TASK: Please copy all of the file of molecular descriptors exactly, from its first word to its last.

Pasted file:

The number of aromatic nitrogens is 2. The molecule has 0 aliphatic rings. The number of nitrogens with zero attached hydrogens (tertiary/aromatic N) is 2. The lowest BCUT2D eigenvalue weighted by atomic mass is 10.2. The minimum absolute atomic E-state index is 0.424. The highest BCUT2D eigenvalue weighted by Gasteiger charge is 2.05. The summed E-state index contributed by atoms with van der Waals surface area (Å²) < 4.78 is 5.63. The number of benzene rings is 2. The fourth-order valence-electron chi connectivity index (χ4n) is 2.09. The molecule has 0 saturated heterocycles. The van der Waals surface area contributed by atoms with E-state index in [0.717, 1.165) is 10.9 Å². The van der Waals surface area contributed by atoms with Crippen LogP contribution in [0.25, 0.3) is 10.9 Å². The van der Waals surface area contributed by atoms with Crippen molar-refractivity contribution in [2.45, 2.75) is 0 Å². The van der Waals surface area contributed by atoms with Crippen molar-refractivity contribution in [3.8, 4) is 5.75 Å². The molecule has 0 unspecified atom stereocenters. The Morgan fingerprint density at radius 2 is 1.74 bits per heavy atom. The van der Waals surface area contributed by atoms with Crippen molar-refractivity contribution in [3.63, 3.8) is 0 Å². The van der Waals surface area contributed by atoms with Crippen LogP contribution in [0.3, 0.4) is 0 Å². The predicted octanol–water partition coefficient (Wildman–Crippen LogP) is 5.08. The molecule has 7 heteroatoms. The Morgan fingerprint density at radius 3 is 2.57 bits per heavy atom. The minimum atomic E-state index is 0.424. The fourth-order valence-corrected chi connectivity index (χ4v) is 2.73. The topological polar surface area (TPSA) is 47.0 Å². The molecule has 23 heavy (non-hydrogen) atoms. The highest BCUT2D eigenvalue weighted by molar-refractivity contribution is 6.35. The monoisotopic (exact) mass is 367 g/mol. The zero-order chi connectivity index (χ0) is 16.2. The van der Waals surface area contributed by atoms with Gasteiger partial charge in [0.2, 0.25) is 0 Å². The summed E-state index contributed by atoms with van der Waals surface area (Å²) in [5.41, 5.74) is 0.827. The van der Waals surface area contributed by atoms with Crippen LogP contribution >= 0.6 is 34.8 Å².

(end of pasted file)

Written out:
The number of aromatic nitrogens is 2. The molecule has 0 aliphatic rings. The number of nitrogens with zero attached hydrogens (tertiary/aromatic N) is 2. The lowest BCUT2D eigenvalue weighted by atomic mass is 10.2. The minimum absolute atomic E-state index is 0.424. The highest BCUT2D eigenvalue weighted by Gasteiger charge is 2.05. The summed E-state index contributed by atoms with van der Waals surface area (Å²) < 4.78 is 5.63. The number of benzene rings is 2. The fourth-order valence-electron chi connectivity index (χ4n) is 2.09. The molecule has 0 saturated heterocycles. The van der Waals surface area contributed by atoms with E-state index in [0.717, 1.165) is 10.9 Å². The van der Waals surface area contributed by atoms with Crippen LogP contribution in [0.25, 0.3) is 10.9 Å². The van der Waals surface area contributed by atoms with Crippen molar-refractivity contribution in [2.45, 2.75) is 0 Å². The van der Waals surface area contributed by atoms with Crippen molar-refractivity contribution in [3.8, 4) is 5.75 Å². The molecule has 0 unspecified atom stereocenters. The Morgan fingerprint density at radius 2 is 1.74 bits per heavy atom. The van der Waals surface area contributed by atoms with Crippen molar-refractivity contribution in [3.63, 3.8) is 0 Å². The van der Waals surface area contributed by atoms with Crippen LogP contribution in [0.3, 0.4) is 0 Å². The predicted octanol–water partition coefficient (Wildman–Crippen LogP) is 5.08. The molecule has 7 heteroatoms. The Morgan fingerprint density at radius 3 is 2.57 bits per heavy atom. The minimum atomic E-state index is 0.424. The fourth-order valence-corrected chi connectivity index (χ4v) is 2.73. The topological polar surface area (TPSA) is 47.0 Å². The molecule has 23 heavy (non-hydrogen) atoms. The highest BCUT2D eigenvalue weighted by molar-refractivity contribution is 6.35. The monoisotopic (exact) mass is 367 g/mol. The zero-order chi connectivity index (χ0) is 16.2. The van der Waals surface area contributed by atoms with Gasteiger partial charge in [0.2, 0.25) is 0 Å². The summed E-state index contributed by atoms with van der Waals surface area (Å²) in [5.41, 5.74) is 0.827. The van der Waals surface area contributed by atoms with Crippen LogP contribution >= 0.6 is 34.8 Å².